Vassa in the Night by Sarah Porter is not the strangest book I have read but it does number among one of the strangest. Let me show you a series of gifs to illustrate my reactions while reading the book.
But it wasn’t a bad book at all. Just interestingly strange. I would tell you what provoked each reaction but that will mean giving away a lot of the story and that would be a shame.
Anyway, let’s begin again.
Hardcover, 304 pages
Expected publication: September 20th 2016 by Tor Teen
Source: Raincoast Books
If you are not familiar with Vassalisa the Beautiful, it is essentially the Russian version of Cinderella. Two evil stepsisters, stepmother, absent dead, and a prince.
Sarah Porter takes the fairytale, turns it upside down and gives us Vassa in the Night which is atmospheric, rich with folkloric details, and contains an intriguing adolescent protagonist. I’m not saying this book is perfect, mind you, but it is a very strong debut from a novelist from whom we will no doubt see amazing things in the future.
I love how this story opens.
“People live here on purpose; that’s what I have heard. They even cross the country deliberately and move in to the neighbourhoods near the river, and suddenly their sohes are cuter than they are, and very possibly smarter and more articulate as well, and their lives are covered in sequins and they tell themselves they have arrived….
The writing flows smoothly and honestly reading this book was a pleasure. Vassa’s mother is dead and her father is…well, let’s say absent. I will let you discover what happened to him yourself. She lives in the murky side of Brooklyn where convenience stores called BYs have taken over…everything. The night is gradually growing longer and longer until entire days can sink into one night without making much of a dent into it. Vassa has two sisters, one of them is a half-sister and the other one is a step-sister. And Vassa has a wooden doll who talks, sleeps, eats, and steals. And since Vassa has promised to tell no one about her doll, Erg, everyone thinks she is the one stealing.
Also Vassa is beautiful but this doesn’t have much bearing on the story. Not much. Now the convenience store, BYs for short, beheads anyone caught shoplifting. One night, all bulbs fail and Vassa’s half-sister demands she go get new ones. Vassa, having lost her mind and temper, agrees even though she knows that her light-fingered doll may make surviving the night an extreme impossibility.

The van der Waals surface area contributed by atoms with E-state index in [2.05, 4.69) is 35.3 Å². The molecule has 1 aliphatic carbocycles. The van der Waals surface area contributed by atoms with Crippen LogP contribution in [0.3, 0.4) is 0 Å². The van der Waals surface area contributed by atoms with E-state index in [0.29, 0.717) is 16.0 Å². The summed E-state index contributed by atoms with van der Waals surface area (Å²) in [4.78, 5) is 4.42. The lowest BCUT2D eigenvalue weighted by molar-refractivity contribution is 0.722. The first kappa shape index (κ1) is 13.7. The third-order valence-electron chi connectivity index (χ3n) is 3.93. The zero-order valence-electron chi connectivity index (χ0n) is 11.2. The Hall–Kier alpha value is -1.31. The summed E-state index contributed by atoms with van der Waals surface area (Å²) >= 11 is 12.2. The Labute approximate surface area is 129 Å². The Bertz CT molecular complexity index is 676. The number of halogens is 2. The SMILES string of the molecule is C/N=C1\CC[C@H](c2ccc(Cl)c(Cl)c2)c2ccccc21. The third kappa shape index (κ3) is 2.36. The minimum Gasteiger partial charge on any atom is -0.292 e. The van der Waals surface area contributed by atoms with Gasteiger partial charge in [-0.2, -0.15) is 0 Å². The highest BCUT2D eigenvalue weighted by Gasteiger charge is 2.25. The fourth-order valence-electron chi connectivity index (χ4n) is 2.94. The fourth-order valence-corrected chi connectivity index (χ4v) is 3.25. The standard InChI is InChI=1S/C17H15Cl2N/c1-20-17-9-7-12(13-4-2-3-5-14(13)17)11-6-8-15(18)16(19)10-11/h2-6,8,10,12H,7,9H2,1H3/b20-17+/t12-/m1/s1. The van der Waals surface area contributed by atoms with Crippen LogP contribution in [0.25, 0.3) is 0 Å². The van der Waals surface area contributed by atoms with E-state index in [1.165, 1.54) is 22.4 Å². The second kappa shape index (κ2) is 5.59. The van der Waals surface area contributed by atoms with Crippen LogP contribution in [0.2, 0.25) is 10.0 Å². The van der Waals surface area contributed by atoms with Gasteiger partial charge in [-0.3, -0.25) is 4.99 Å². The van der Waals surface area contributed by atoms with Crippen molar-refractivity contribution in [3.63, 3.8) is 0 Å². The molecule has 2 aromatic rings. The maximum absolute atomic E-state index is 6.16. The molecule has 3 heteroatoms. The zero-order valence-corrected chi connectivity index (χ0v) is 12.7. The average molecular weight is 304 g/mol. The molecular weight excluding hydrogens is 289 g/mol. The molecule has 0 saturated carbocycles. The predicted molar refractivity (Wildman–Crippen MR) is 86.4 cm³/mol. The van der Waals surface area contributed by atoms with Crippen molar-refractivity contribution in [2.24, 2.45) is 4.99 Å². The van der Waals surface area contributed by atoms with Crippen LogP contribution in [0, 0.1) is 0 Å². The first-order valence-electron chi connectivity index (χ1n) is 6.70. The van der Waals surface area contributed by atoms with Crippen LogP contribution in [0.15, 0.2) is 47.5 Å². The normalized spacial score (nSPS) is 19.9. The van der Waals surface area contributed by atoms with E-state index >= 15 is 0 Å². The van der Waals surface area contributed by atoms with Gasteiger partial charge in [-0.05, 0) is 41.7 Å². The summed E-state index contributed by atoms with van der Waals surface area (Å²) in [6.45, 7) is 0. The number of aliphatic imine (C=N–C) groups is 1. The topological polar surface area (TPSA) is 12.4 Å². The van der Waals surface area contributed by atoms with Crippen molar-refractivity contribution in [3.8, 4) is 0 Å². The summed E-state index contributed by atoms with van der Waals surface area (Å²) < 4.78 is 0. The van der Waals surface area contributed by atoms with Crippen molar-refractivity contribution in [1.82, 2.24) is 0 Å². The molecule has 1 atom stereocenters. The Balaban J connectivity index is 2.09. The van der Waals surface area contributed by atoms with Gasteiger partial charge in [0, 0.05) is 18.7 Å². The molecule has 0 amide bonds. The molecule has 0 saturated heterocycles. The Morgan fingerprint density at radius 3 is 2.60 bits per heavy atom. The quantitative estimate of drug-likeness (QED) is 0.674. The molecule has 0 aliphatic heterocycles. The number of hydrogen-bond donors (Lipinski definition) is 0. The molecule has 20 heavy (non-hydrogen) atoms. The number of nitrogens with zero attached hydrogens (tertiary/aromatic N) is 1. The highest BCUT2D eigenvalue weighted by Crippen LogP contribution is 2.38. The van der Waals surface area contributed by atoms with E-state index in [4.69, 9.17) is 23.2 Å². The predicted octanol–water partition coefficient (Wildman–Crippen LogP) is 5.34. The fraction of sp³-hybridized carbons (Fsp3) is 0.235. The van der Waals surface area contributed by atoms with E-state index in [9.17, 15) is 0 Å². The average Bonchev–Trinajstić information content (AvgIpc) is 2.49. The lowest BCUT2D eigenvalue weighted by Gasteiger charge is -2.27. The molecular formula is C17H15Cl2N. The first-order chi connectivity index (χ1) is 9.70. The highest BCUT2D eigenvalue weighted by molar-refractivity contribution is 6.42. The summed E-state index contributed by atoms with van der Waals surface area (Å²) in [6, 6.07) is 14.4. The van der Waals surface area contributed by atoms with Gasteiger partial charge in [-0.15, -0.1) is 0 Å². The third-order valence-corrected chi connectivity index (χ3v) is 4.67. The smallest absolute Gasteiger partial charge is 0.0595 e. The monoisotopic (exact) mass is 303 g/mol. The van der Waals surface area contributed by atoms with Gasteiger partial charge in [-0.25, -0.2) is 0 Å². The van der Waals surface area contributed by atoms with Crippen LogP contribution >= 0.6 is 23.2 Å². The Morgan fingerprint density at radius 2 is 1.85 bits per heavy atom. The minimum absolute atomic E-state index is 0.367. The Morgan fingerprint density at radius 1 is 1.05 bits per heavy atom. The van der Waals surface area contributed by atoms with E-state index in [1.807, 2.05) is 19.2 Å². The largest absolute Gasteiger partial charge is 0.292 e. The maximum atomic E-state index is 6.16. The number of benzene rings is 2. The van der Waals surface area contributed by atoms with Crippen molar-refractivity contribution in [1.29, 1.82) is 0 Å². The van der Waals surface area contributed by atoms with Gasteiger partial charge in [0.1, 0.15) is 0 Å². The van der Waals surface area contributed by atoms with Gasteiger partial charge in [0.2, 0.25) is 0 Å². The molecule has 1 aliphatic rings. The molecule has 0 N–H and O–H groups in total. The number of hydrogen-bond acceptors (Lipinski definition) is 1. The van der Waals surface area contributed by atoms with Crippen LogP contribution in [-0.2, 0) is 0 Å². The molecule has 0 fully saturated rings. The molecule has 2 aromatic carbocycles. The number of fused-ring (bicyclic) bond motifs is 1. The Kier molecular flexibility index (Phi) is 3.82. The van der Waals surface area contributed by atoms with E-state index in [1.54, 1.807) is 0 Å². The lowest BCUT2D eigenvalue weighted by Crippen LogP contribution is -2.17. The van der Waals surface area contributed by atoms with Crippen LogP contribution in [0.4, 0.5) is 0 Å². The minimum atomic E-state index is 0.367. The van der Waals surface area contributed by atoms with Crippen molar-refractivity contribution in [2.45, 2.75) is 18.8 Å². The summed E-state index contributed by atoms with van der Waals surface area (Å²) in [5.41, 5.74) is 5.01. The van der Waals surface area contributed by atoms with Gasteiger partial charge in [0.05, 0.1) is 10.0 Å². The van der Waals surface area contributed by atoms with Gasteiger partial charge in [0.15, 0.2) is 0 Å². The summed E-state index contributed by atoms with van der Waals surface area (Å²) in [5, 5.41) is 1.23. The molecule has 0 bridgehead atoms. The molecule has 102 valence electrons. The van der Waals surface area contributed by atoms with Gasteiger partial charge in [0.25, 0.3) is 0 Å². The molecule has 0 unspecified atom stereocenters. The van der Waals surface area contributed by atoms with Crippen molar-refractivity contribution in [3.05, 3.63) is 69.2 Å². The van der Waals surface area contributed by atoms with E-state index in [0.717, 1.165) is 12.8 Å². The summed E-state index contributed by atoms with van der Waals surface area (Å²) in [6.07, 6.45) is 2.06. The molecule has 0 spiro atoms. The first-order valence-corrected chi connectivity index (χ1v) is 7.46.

So Vassa goes to BYs, (it does have chicken feet), and sees a helmeted motorbike rider driving in circles around the store. She presumes him to be some kind of nightwatchman–if only she knew. She goes into the store and discovers that even if you don’t steal, the witch has ways of making store items appear in your pocket. Vassa gets caught but using her wit, she negotiates a contract of three nights working at the store instead of immediate death. The witchy Baba Yaga agrees and Vassa’s servitude begins.
Erg, Vassa’s doll, has a hidden agenda and while she is completely devoted to Vassa, she wants to accomplish something at the store that Vassa only finds out about later.
This book is a strange and beautiful fairytale for the contemporary set. Now, admittedly, this is not my favourite iteration of Baba Yaga (she’s just plain evil in this one) but the way Porter took a relatively simple story and made it complex and layered won me over. Her beautiful writing was just icing on the cake.
The book is ultimately about sisters. Chelsea and Vassa’s relationship, Vassa and Erg’s relationship, and perhaps to an extent, the relationship between Vassa and her swans-who-were-once-people. There is romance but it is a very tiny subplot and the majority of the story is focused on immediate issues like trying not to die even when evil creatures are doing their best to ensure you do so. The side characters, of whom there are many, are wonderful. I especially loved Picnic and Pangolin who are lawyers for the other-than-human creatures.
I suppose I could also call this a coming of age story, a bildungsroman of the 21st century, with profit-minded witches at the forefront and determined anti-heroines seeking some kind of meaning. I enjoyed Vassa in the Night and I reckon that if you like fairytales, you will too.